- Hosts should publicize the schedule of stakeholder events and indicative timetable of working groups to enable stakeholders to plan travel with enough advance notice to find reasonably-priced airfare and accommodations.
- Timetable of which negotiating groups are meeting in which rooms should be made available to all stakeholders.
- Stakeholders should have access to venue where negotiations are taking place, including to corridors during coffee breaks.
- Lead negotiators should provide briefings for stakeholders at both the start and end of the negotiating round. Call-in options should be made available for stakeholders unable to participate in person.
- Space and time should be provided for stakeholder presentations during a day/time when negotiations are not in session. The rooms for the stakeholder presentations must be large enough to accommodate all relevant negotiators. Stakeholders should be provided with a minimum of 15 minutes for each presentation.
- Any tabling opportunity should also occur when negotiations are not in session and should not occur during the same time as stakeholder presentation sessions.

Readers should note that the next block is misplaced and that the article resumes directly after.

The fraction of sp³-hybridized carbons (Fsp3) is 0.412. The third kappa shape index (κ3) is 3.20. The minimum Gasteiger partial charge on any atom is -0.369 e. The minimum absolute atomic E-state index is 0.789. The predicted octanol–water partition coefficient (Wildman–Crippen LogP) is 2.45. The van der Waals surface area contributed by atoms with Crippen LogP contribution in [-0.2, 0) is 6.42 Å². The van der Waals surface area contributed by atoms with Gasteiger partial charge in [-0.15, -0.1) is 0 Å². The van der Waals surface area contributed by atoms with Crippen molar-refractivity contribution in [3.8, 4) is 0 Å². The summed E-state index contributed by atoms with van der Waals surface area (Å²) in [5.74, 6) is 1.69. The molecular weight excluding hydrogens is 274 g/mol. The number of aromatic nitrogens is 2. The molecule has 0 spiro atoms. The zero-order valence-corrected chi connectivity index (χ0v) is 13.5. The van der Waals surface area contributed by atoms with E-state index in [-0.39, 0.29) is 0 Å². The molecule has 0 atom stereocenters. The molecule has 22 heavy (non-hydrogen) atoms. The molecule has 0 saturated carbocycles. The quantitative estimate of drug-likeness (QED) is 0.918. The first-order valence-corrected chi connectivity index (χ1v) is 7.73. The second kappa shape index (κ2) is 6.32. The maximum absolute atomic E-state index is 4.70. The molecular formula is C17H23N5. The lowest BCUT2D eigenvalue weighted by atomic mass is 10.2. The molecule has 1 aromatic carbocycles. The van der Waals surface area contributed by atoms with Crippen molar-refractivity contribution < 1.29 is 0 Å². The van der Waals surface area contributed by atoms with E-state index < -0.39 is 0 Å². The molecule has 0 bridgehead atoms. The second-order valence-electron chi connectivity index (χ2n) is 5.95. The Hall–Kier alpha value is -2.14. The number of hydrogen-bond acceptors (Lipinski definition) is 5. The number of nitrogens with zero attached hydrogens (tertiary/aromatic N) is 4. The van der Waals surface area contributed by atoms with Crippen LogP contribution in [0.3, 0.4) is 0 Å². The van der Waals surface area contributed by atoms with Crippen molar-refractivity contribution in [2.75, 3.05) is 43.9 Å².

- Internet access should be made available for stakeholders at the venue.
- A reception for negotiators should be made open to all stakeholders to encourage informal interactions.
- Work space should be provided for NGO stakeholders that includes tables, printers, and a photocopier.
- Hosts should commit to distribute NGO stakeholder documents to delegations in a timely manner.
While we believe that facilitating stakeholder engagement in this way is critical as negotiations advance, we respectfully reiterate our earlier demands for negotiating texts to be made public. USTR has engaged in TPP negotiations for nearly three years without any public access to even the most fundamental draft agreement texts or summaries. This stands in contrast to the negotiation of the multi-country Free Trade Area of the Americas, for which a complete draft composite text was publicly released, and to negotiations related to the WTO Doha Round, for which various proposed agreement texts were also made public, as well as multiple other international negotiating fora.